holding that "[i]t is well established that, unless an agent or employee acts as a dual agent . . . she cannot be held individually liable as a defendant unless she acts for her own personal advantage."Summary of this case from Walker v. Am. Nat'l Ins. Co.
Argued and Submitted June 4, 2003.
Filed August 18, 2003.
Ralph Rogari, Rehm Rogari, Los Angeles, CA, for the plaintiff-appellant.
Michael M. Pollak, Daniel P. Barer, Lawrence J. Sher, Pollak, Vida Fisher, Los Angeles, CA, for the defendant-appellee.
Appeal from the United States District Court for the Central District of California; Audrey B. Collins, District Judge, Presiding. D.C. No. CV-01-03195-ABC.
Before THOMPSON, TROTT, and TALLMAN, Circuit Judges.
Emma Mercado appeals the district court's denial of her motion to remand this insurance bad faith action to state court and the district court's summary judgment in favor of Allstate Insurance Company. Mercado argues the district court erred in concluding that (1) Silvia Luevano was a sham defendant included in the action to defeat federal jurisdiction; (2) Mercado's bad faith claim against Allstate is foreclosed by Hamilton v. Maryland Cas. Co., 27 Cal.4th 718, 117 Cal.Rptr.2d 318, 41 P.3d 128 (2002); and (3) Allstate did not commit an unfair business practice by insisting that third parties be added as payees to a proposed settlement check, or by failing to increase a $15,000 policy liability limit by $1000 under the policy's medical payments provision. Mercado also contends the district court should have permitted her to submit further evidence in opposition to Allstate's summary judgment motion. We have jurisdiction pursuant to 28 U.S.C. § 1291 and we affirm.
While crossing the street as a pedestrian, Emma Mercado was struck by a car driven by Brenda Brannon. Mercado filed a negligence action against Brannon in state court. Brannon's insurer, Allstate, paid an attorney to defend the case. Settlement discussions ensued. Allstate offered to pay Mercado $15,000, the liability limit of Brannon's insurance policy, provided Los Angeles County, which had rendered medical services to Mercado, and Isaac Nalive, Mercado's former attorney who claimed a lien on any settlement proceeds, were added as payees on the settlement check. Brannon offered to sweeten the pot by adding $5,000 of her own money to the settlement. Mercado rejected the offers.
Mercado and Brannon then entered into a settlement by which Brannon agreed to stipulate to judgment for $150,000 in favor of Mercado, Mercado agreed not to enforce the judgment by levy against any assets of Brannon, and Brannon agreed to assign to Mercado all claims for bad faith against Allstate. Allstate's attorney, Ronald Kent, wrote a letter to Brannon's attorney, Jay McClaugherty, stating that Allstate did "not agree to the transaction contemplated by the agreement," but that McClaugherty should advise Brannon "to take those steps which you believe to be in her best interests." Mercado and Brannon then consummated their settlement. Mercado obtained a stipulated judgment against Brannon for $150,000, and Brannon assigned to Mercado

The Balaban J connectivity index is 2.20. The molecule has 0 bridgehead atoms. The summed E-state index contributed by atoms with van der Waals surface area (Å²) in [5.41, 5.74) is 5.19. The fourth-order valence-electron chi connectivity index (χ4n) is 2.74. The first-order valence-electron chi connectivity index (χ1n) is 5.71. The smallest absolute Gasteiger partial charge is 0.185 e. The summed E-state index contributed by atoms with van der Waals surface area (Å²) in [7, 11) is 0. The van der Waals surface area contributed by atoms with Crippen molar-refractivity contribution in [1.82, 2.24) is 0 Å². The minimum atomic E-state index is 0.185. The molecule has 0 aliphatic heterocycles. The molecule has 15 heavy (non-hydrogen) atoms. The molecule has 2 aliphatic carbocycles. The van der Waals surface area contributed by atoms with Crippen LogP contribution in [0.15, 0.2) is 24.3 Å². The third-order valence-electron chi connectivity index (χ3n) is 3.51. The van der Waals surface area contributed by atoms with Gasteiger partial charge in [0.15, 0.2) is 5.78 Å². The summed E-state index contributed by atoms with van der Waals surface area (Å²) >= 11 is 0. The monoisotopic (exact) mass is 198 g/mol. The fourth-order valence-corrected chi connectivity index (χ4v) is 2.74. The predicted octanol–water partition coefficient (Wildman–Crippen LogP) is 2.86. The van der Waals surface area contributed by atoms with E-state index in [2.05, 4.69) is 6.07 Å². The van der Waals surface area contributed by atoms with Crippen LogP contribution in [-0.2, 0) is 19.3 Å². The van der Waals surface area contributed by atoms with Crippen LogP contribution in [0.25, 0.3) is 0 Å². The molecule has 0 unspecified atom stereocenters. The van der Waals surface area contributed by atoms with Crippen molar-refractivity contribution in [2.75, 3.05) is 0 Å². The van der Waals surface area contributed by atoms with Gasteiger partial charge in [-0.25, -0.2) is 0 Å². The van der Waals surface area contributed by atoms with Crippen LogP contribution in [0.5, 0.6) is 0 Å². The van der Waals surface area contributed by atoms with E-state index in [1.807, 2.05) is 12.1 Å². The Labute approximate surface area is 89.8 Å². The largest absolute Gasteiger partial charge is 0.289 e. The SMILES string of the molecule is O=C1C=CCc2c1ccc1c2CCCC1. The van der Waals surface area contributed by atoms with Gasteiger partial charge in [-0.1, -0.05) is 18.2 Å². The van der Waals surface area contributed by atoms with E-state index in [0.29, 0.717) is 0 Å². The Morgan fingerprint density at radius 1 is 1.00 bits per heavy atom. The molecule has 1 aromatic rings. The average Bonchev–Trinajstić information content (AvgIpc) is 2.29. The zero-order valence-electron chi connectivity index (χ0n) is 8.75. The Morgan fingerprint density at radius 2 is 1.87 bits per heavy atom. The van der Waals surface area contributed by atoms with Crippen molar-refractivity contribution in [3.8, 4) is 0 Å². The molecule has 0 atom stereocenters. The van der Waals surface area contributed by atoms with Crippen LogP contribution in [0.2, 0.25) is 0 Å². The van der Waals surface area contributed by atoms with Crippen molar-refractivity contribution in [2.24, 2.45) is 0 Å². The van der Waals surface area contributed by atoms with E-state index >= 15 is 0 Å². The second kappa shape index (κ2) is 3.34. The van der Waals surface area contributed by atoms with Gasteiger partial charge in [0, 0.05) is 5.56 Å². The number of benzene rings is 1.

all claims and causes of action Brannon may now have or hereafter acquire against Allstate based upon the policy, on any breach of the covenant of good faith and fair dealing or its failure and refusal to settle with Mercado, except any claim for emotional distress or punitive damages against Allstate.
Thereafter, Mercado filed the complaint in the present action against Allstate and Silvia Luevano. Luevano was the Allstate employee who had handled the Mercado claim. Mercado alleged that Allstate and Luevano had breached the covenant of good faith and fair dealing. She also alleged that Allstate and Luevano had committed unfair business practices under California Business and Professions Code § 17200 by insisting that Los Angeles County and Attorney Nalive be added as payees on Allstate's proffered $15,000 settlement check, and by not including in its settlement offer an additional $1,000 under the medical payments provision of Brannon's policy.
Allstate removed the case to the district court, and Mercado moved to remand it back to state court. The district court denied the remand motion. The court determined that Luevano had been fraudulently joined as a defendant to defeat diversity jurisdiction, and as a result her presence in the litigation would be disregarded; thus, there was complete diversity between the parties. After a stay of proceedings pending a ruling by the California Supreme Court in Hamilton v. Maryland Cas. Co., 27 Cal.4th 718, 117 Cal.Rptr.2d 318, 41 P.3d 128 (2002), the district court granted summary judgment in favor of Allstate. This appeal followed.
I. Fraudulent Joinder
"Fraudulent joinder is a term of art. If the plaintiff fails to state a cause of action against a resident defendant, and the failure is obvious according to the settled rules of the state, the joinder of the resident defendant is fraudulent." McCabe v. General Foods Corp., 811 F.2d 1336, 1339 (9th Cir. 1987).
All of Mercado's allegations against Luevano pertain to actions she took in her capacity as an Allstate employee. It is well established that, unless an agent or employee acts as a dual agent (a circumstance not present in this case), she cannot be held individually liable as a defendant unless she acts for her own personal advantage. See McCabe, 811 F.2d at 1339 (concluding defendant-employees were fraudulently joined because sworn declarations indicated that they acted in the interest of their employer). At all times during her dealings with Mercado, Luevano acted as Allstate's agent. Accordingly, Luevano is not individually liable. See Lippert v. Bailey, 241 Cal.App.2d 376, 382-83, 50 Cal.Rptr. 478 (1966) (insurance agents not independently liable for negligent failure to provide adequate insurance); Good v. Prudential Ins. Co., 5 F.Supp.2d 804, 807-09 (N.D.Cal. 1998) (insurance agent was a sham defendant because, under Lippert, he would not be independently liable for fraud). The district court did not err in concluding that Luevano was a fraudulently named defendant. Mercado's remand motion was properly denied.